Gokul Prasad, J.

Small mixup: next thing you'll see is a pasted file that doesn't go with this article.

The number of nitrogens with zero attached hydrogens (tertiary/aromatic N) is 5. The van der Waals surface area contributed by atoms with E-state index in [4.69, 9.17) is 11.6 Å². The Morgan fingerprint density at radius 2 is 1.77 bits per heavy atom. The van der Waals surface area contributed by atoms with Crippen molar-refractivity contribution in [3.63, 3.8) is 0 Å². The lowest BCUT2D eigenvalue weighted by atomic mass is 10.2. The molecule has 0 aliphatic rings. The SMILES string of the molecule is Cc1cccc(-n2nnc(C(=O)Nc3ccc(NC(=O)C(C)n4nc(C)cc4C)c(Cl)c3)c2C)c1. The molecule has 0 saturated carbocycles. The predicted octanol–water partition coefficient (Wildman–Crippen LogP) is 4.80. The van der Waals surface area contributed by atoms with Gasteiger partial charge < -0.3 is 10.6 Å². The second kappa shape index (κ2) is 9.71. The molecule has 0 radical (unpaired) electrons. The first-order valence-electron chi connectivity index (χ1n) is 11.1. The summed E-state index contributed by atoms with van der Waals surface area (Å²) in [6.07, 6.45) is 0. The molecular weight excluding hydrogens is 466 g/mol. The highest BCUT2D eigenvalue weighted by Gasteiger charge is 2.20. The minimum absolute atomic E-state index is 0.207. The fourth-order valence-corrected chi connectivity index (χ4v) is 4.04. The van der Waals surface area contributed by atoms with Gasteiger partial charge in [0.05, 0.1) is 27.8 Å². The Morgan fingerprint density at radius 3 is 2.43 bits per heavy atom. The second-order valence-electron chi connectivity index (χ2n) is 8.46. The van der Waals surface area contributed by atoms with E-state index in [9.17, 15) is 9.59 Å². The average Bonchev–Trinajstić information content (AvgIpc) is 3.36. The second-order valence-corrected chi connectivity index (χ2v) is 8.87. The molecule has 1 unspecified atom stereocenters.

1. The question raised in this appeal is whether a grandmother gets a share in the family property on a partition between her grandsons. The facts are as follows: One Nain Sukh Das was the owner of certain property. He died leaving a widow, Musammat Gaura at and a son, Chunni Lal. The names of both the above persons were entered in the revenue papers on the property of the deceased. Chunni Lal died about 9 years ago. In the year 1920 there was some dispute between his two sons, Kanhaiya Lal, the present plaintiff, and Makhan Lal, the present defendant, about the partition of the family property. The matter was referred to arbitration and under an award each of the above-mentioned two brothers was given half of the property. To this partition Musammat Gaura, the mother of Chunni Lal, was no party. After the award the present plaintiff wanted to have the name of Musammat Gaura expunged from the revenue papers but she objected successfully and hence the present suit for a declaration that he was the owner of half the property detailed in the plaint and Musammat Gaura has no interest in it. Musammat Gaura who was made a defendant pleaded that she was entitled to a share equal to that of her grandsons. The First Court came to the conclusion that on a partition between her grandsons Musammat Gaura was entitled to a share equal to that of the grandsons and decreed the claim of the plaintiff for 7/8 ths of the property in dispute, dismissing it as to 1/8th which was the half share of Musammat Gaura in the property claimed by the plaintiff, the other half of her share being in the share of the other grandson, Makhan Lal. The learned Judge of the lower Appellate Court has agreed with this view of the lay and confirmed the decree of the First Court except as to some formal amendment in the decree. The plaintiff comes here in second appeal, and the only point argued before me by his learned Vakil is that under the Mitakshara School of Hindu Law a grandmother gets no share on partition amongst her grandsons. His learned Vakil relied on the case of Sheo Narain v. Janki Parshad 16 Ind. Cas. 88 : 34 A. 505 : 9 A.L.J. 749 (F.B.), but that case was about the grandmother getting a share on partition between her own son and his sons, and is no authority for the proposition that a grandmother gets no share on partition between her grandsons: The only other case of this Court in which reference has been made to this matter is the case of Radha Kishen Man v. Bachhaman 3 A.I 8 : 2 Ind. Dec. (N.S.) 64 and at page 122 the learned Judges say, 'But the lower Court is wrong in giving the plaintiff's grand-mother a share on partition.' No authority is cited and no reason is given, for this expression of opinion. The only text in the Sacred Books of the Hindus, relating to this matter is the text of Vyasa which does recognise this right. It is referred to in the Full Bench case of Sheo Narain v. Janki Parshad 16 Ind. Cas. 88 : 34 A. 505 : 9 A.L.J. 749 (F.B.), but as the point did not arise directly in the Full Bench case aforesaid the learned Judges did not express an opinion on this difficult question. Messrs West and Buhler in their Book on Hindu Law, 4th Edition, page 712, lay down the same proposition of law, so also does Mr. Shyama Charan Sarkar in his Vyavastha Chandrika, Volume II, part 1, at page 356. The learned Judges of the Calcutta High Court in the case of Sheo Dyal Tewaree v. Judoonath Tewaree 9 W.R. 61, a case under the Benares School, laid down the same rule of law, namely that a grandmother gets an equal share with her grandsons on partition between them I am therefore, of opinion that, having regard to Vyasa's text, the conclusion at which the Courts below have arrived is a right conclusion. I therefore, dismiss this appeal with costs.